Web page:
“TIGA,” the new high-tech imaging center at the University of Heidelberg founded in cooperation with the Japanese company Hamamatsu, provides deep insights: a high-tech robot makes it possible for the first time to automatically reproduce and evaluate tissue slices only micromillimeters thick – an important aid for researchers in understanding cancer or in following in detail the effect of treatment on cells and tissue.
The Hamamatsu Tissue Imaging and Analysis (TIGA) Center is a cooperative effort between the Institutes of Pathology and of Medical Biometry and Informatics at the University of Heidelberg and the Japanese company Hamamatsu Photonics. In addition, it belongs to BIOQUANT, the research center for quantitative biology at the University of Heidelberg. At its core is the imaging robot “NanoZoomer” from Hamamatsu Photonics: the robot scans the tissue slices and displays them on the monitor for researchers at ultra high resolution and in various planes.
“Technically, this has brought the fully automatic evaluation of tissue changes and approaches for new therapy within our grasp,” states Professor Dr. Peter Schirmacher, Director of the Institute for Pathology at Heidelberg University Hospital. This would represent a new milestone in pathology.
Detailed images help understand diseases
Which proteins are formed to a greater degree in cancer cells? How is tumor tissue changed during radiation treatment? Thanks to the NanoZoomer’s high-resolution images and special evaluation programs, researchers in the future will be able to evaluate tissue and cell samples more quickly and accurately and gain important new insights for therapy tailored to the individual patient, for example for breast cancer.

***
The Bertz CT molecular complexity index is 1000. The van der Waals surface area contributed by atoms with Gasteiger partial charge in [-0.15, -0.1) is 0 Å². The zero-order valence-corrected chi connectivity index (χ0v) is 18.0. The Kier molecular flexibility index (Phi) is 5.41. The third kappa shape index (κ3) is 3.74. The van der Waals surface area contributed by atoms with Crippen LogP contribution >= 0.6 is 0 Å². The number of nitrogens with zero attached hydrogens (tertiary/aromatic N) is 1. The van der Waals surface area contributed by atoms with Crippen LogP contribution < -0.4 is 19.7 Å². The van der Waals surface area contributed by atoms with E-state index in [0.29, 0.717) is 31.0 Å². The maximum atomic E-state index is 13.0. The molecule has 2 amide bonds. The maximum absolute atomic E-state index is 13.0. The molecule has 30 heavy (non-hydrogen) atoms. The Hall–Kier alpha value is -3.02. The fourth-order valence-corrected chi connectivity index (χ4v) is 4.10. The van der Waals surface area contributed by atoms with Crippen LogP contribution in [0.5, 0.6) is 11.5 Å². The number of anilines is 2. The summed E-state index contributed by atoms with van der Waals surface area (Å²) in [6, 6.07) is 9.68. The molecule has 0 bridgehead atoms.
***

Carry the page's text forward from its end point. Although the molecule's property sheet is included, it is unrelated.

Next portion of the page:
In the future, the robot will be able to determine changes in cells and tissue fully automatically. “The NanoZoomer represents a quantum leap in tissue research,” says Dr. Niels Grabe of the Institute for Medical Biometry and Informatics and research director at the TIGA Center.
Virtual Tissue is modeled from data
The medical IT specialists use the NanoZoomer to evaluate huge quantities of data from tissues for their research. For example, Dr. Niels Grabe and his team used data to model virtual skin tissue. “On a computer model of human skin tissue we can test whether certain substances are toxic, for example,“ explains Dr. Grabe. “In the future, this could make it easier to develop potential new drugs.”
Hamamatsu recognized the many possible applications early on, so that new technological markets have now been opened up for them. “We are happy to have found two partners in the Heidelberg Institute of Pathology and the Institute of Medical Biometry and Informatics with whom we can develop concrete clinical uses and new applications for research,” said Hideo Hiruma, Managing Director of Hamamatsu Photonics, Japan.
Contact:Dr. Niels Grabe
Institute of Pathology, University Heidelberg:
The Institute of Pathology at the University Heidelberg contributes to patient care, teaching, advanced training, quality management and research. Key task is the diagnostic evaluation of tissues (histology) and cell preparations (cytology). The Institute analyses more than 60.000 samples from operative and conservative medicine which are an elementary component of clinical diagnostics and therapy planning. The Institute is consulting in many areas, for example tumor diagnostics.